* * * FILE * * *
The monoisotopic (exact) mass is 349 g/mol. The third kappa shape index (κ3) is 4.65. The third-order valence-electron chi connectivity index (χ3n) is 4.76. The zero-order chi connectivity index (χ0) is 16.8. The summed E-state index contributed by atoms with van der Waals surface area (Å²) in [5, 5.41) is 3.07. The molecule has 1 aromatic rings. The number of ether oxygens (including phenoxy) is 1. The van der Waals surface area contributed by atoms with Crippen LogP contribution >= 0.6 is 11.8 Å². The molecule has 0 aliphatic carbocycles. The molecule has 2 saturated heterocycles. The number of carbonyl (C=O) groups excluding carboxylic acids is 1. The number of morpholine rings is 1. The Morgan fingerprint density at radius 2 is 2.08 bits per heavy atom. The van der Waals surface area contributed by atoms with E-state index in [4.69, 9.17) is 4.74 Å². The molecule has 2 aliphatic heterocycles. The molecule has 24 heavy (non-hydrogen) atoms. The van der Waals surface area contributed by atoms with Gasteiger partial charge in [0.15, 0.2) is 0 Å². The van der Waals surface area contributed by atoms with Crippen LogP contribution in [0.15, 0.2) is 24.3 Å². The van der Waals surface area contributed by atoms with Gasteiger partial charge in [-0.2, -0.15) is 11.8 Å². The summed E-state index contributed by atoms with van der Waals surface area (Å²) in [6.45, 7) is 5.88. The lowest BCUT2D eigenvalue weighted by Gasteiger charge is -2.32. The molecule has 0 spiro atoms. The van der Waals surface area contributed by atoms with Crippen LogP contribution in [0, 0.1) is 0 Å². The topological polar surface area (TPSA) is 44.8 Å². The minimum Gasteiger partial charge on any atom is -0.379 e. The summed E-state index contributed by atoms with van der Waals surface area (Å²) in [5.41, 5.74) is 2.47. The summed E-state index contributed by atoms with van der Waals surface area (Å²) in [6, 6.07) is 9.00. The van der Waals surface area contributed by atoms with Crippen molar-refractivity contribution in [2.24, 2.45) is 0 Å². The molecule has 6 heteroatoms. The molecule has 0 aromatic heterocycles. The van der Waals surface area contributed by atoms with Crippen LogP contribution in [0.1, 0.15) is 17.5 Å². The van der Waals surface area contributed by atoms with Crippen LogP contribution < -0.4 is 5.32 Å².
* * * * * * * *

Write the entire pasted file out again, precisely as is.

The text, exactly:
The monoisotopic (exact) mass is 349 g/mol. The third kappa shape index (κ3) is 4.65. The third-order valence-electron chi connectivity index (χ3n) is 4.76. The zero-order chi connectivity index (χ0) is 16.8. The summed E-state index contributed by atoms with van der Waals surface area (Å²) in [5, 5.41) is 3.07. The molecule has 1 aromatic rings. The number of ether oxygens (including phenoxy) is 1. The van der Waals surface area contributed by atoms with Crippen LogP contribution >= 0.6 is 11.8 Å². The molecule has 0 aliphatic carbocycles. The molecule has 2 saturated heterocycles. The number of carbonyl (C=O) groups excluding carboxylic acids is 1. The number of morpholine rings is 1. The Morgan fingerprint density at radius 2 is 2.08 bits per heavy atom. The van der Waals surface area contributed by atoms with E-state index in [4.69, 9.17) is 4.74 Å². The molecule has 2 aliphatic heterocycles. The molecule has 24 heavy (non-hydrogen) atoms. The van der Waals surface area contributed by atoms with Gasteiger partial charge in [0.15, 0.2) is 0 Å². The van der Waals surface area contributed by atoms with Crippen LogP contribution in [0.15, 0.2) is 24.3 Å². The van der Waals surface area contributed by atoms with Gasteiger partial charge in [-0.2, -0.15) is 11.8 Å². The summed E-state index contributed by atoms with van der Waals surface area (Å²) in [6.45, 7) is 5.88. The lowest BCUT2D eigenvalue weighted by Gasteiger charge is -2.32. The molecule has 0 spiro atoms. The van der Waals surface area contributed by atoms with Crippen LogP contribution in [0, 0.1) is 0 Å². The topological polar surface area (TPSA) is 44.8 Å². The minimum Gasteiger partial charge on any atom is -0.379 e. The summed E-state index contributed by atoms with van der Waals surface area (Å²) in [5.41, 5.74) is 2.47. The summed E-state index contributed by atoms with van der Waals surface area (Å²) in [6, 6.07) is 9.00. The van der Waals surface area contributed by atoms with Crippen molar-refractivity contribution in [2.24, 2.45) is 0 Å². The molecule has 6 heteroatoms. The molecule has 0 aromatic heterocycles. The van der Waals surface area contributed by atoms with Crippen LogP contribution in [0.1, 0.15) is 17.5 Å². The van der Waals surface area contributed by atoms with Crippen LogP contribution < -0.4 is 5.32 Å².